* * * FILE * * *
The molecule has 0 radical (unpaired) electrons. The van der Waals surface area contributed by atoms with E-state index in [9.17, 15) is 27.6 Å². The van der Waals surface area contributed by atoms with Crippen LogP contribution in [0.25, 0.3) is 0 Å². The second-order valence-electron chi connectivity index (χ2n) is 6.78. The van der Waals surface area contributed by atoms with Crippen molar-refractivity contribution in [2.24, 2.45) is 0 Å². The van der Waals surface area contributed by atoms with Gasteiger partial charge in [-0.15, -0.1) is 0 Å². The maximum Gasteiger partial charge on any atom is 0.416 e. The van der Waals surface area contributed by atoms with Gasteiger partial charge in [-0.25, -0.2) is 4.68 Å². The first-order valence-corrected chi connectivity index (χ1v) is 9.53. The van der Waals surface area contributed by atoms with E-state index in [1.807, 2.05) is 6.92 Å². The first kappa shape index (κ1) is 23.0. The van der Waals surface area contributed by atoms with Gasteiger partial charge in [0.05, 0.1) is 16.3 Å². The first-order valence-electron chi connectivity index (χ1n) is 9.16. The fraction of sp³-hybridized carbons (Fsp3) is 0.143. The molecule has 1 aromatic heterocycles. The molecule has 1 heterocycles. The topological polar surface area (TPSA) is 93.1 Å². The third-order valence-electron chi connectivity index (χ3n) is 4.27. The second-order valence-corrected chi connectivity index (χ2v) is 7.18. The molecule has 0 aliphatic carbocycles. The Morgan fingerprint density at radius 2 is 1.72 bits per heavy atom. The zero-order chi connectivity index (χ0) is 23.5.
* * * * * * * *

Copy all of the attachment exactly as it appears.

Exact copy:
The molecule has 0 radical (unpaired) electrons. The van der Waals surface area contributed by atoms with E-state index in [9.17, 15) is 27.6 Å². The van der Waals surface area contributed by atoms with Crippen LogP contribution in [0.25, 0.3) is 0 Å². The second-order valence-electron chi connectivity index (χ2n) is 6.78. The van der Waals surface area contributed by atoms with Crippen molar-refractivity contribution in [2.24, 2.45) is 0 Å². The van der Waals surface area contributed by atoms with Gasteiger partial charge in [-0.15, -0.1) is 0 Å². The maximum Gasteiger partial charge on any atom is 0.416 e. The van der Waals surface area contributed by atoms with Gasteiger partial charge in [-0.25, -0.2) is 4.68 Å². The first-order valence-corrected chi connectivity index (χ1v) is 9.53. The van der Waals surface area contributed by atoms with E-state index in [1.807, 2.05) is 6.92 Å². The first kappa shape index (κ1) is 23.0. The van der Waals surface area contributed by atoms with Gasteiger partial charge in [0.05, 0.1) is 16.3 Å². The first-order valence-electron chi connectivity index (χ1n) is 9.16. The fraction of sp³-hybridized carbons (Fsp3) is 0.143. The molecule has 1 aromatic heterocycles. The molecule has 1 heterocycles. The topological polar surface area (TPSA) is 93.1 Å². The third-order valence-electron chi connectivity index (χ3n) is 4.27. The second-order valence-corrected chi connectivity index (χ2v) is 7.18. The molecule has 0 aliphatic carbocycles. The Morgan fingerprint density at radius 2 is 1.72 bits per heavy atom. The zero-order chi connectivity index (χ0) is 23.5.